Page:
The genomic basis for colonizing the freezing Southern Ocean revealed by Antarctic toothfish and Patagonian robalo genomes

Liangbiao Chen, Ying Lu, Wenhao Li, Yandong Ren, Mengchao Yu, Shouwen Jiang, Yanxia Fu, Jian Wang, Sihua Peng, Kevin T. Bilyk, Katherine R. Murphy, Xuan Zhuang, Mathias Hune, Wanying Zhai, Wen Wang, Qianghua Xu, Chi Hing Christina Cheng

Research output: Contribution to journalArticle

Abstract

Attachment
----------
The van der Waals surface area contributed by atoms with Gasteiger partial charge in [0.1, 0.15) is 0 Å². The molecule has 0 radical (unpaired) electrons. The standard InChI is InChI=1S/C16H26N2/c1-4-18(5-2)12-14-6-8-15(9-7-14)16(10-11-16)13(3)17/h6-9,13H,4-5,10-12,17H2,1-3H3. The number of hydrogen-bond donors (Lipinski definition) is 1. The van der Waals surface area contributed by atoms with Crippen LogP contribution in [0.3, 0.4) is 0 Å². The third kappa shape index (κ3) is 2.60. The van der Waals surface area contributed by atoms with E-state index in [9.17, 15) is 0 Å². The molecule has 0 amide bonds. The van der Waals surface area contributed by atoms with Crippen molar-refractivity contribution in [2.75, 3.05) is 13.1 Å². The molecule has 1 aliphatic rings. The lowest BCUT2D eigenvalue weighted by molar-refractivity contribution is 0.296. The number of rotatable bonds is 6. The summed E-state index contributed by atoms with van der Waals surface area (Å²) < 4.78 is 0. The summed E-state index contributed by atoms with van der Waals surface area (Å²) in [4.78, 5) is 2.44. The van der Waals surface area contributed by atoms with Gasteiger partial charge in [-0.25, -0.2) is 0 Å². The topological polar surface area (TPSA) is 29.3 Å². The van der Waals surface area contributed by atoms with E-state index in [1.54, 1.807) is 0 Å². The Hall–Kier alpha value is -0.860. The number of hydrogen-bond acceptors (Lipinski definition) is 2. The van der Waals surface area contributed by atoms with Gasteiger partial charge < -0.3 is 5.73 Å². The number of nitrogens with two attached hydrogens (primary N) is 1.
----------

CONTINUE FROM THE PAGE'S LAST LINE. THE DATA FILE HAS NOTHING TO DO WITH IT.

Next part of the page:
BACKGROUND: The Southern Ocean is the coldest ocean on Earth but a hot spot of evolution. The bottom-dwelling Eocene ancestor of Antarctic notothenioid fishes survived polar marine glaciation and underwent adaptive radiation, forming >120 species that fill all water column niches today. Genome-wide changes enabling physiological adaptations and the rapid expansion of the Antarctic notothenioids remain poorly understood. RESULTS: We sequenced and compared 2 notothenioid genomes-the cold-adapted and neutrally buoyant Antarctic toothfish Dissostichus mawsoni and the basal Patagonian robalo Eleginops maclovinus, representing the temperate ancestor. We detected >200 protein gene families that had expanded and thousands of genes that had evolved faster in the toothfish, with diverse cold-relevant functions including stress response, lipid metabolism, protein homeostasis, and freeze resistance. Besides antifreeze glycoprotein, an eggshell protein had functionally diversified to aid in cellular freezing resistance. Genomic and transcriptomic comparisons revealed proliferation of selcys-transfer RNA genes and broad transcriptional upregulation across anti-oxidative selenoproteins, signifying their prominent role in mitigating oxidative stress in the oxygen-rich Southern Ocean. We found expansion of transposable elements, temporally correlated to Antarctic notothenioid diversification. Additionally, the toothfish exhibited remarkable shifts in genetic programs towards enhanced fat cell differentiation and lipid storage, and promotion of chondrogenesis while inhibiting osteogenesis in bone development, collectively contributing to the achievement of neutral buoyancy and pelagicism. CONCLUSIONS: Our study revealed a comprehensive landscape of evolutionary changes essential for Antarctic notothenioid cold adaptation and ecological expansion. The 2 genomes are valuable resources for further exploration of mechanisms underlying the spectacular notothenioid radiation in the coldest marine environment.